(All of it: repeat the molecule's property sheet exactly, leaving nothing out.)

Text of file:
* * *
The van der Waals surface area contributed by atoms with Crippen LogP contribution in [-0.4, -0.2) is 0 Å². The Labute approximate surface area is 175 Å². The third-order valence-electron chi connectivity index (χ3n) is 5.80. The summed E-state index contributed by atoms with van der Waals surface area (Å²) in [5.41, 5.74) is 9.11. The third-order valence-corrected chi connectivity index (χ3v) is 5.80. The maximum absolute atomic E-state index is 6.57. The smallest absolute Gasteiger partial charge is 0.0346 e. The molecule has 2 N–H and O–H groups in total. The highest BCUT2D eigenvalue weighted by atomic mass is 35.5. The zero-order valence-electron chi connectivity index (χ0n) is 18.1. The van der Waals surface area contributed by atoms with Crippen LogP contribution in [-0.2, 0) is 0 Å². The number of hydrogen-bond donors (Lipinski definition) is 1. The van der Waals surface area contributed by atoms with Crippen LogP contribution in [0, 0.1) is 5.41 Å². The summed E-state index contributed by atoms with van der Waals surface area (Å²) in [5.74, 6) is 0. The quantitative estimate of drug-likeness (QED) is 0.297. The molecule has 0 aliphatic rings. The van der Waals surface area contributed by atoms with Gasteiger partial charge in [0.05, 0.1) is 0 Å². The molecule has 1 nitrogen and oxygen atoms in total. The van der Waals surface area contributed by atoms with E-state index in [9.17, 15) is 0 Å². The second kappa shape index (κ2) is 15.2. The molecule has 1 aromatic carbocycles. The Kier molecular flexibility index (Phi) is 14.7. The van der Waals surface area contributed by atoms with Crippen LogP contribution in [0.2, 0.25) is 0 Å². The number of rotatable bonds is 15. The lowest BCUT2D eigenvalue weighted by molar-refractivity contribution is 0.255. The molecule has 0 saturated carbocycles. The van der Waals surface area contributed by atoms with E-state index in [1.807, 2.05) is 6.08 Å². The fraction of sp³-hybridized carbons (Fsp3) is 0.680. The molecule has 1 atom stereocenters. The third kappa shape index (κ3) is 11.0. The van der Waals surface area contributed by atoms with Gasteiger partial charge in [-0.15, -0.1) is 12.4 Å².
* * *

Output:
The van der Waals surface area contributed by atoms with Crippen LogP contribution in [-0.4, -0.2) is 0 Å². The Labute approximate surface area is 175 Å². The third-order valence-electron chi connectivity index (χ3n) is 5.80. The summed E-state index contributed by atoms with van der Waals surface area (Å²) in [5.41, 5.74) is 9.11. The third-order valence-corrected chi connectivity index (χ3v) is 5.80. The maximum absolute atomic E-state index is 6.57. The smallest absolute Gasteiger partial charge is 0.0346 e. The molecule has 2 N–H and O–H groups in total. The highest BCUT2D eigenvalue weighted by atomic mass is 35.5. The zero-order valence-electron chi connectivity index (χ0n) is 18.1. The van der Waals surface area contributed by atoms with Crippen LogP contribution in [-0.2, 0) is 0 Å². The number of hydrogen-bond donors (Lipinski definition) is 1. The van der Waals surface area contributed by atoms with Crippen LogP contribution in [0, 0.1) is 5.41 Å². The summed E-state index contributed by atoms with van der Waals surface area (Å²) in [5.74, 6) is 0. The quantitative estimate of drug-likeness (QED) is 0.297. The molecule has 0 aliphatic rings. The van der Waals surface area contributed by atoms with Gasteiger partial charge in [0.05, 0.1) is 0 Å². The molecule has 1 nitrogen and oxygen atoms in total. The van der Waals surface area contributed by atoms with E-state index in [9.17, 15) is 0 Å². The second kappa shape index (κ2) is 15.2. The molecule has 1 aromatic carbocycles. The Kier molecular flexibility index (Phi) is 14.7. The van der Waals surface area contributed by atoms with Crippen LogP contribution in [0.2, 0.25) is 0 Å². The number of rotatable bonds is 15. The lowest BCUT2D eigenvalue weighted by molar-refractivity contribution is 0.255. The molecule has 0 saturated carbocycles. The van der Waals surface area contributed by atoms with E-state index in [1.807, 2.05) is 6.08 Å². The fraction of sp³-hybridized carbons (Fsp3) is 0.680. The molecule has 1 atom stereocenters. The third kappa shape index (κ3) is 11.0. The van der Waals surface area contributed by atoms with Gasteiger partial charge in [-0.15, -0.1) is 12.4 Å².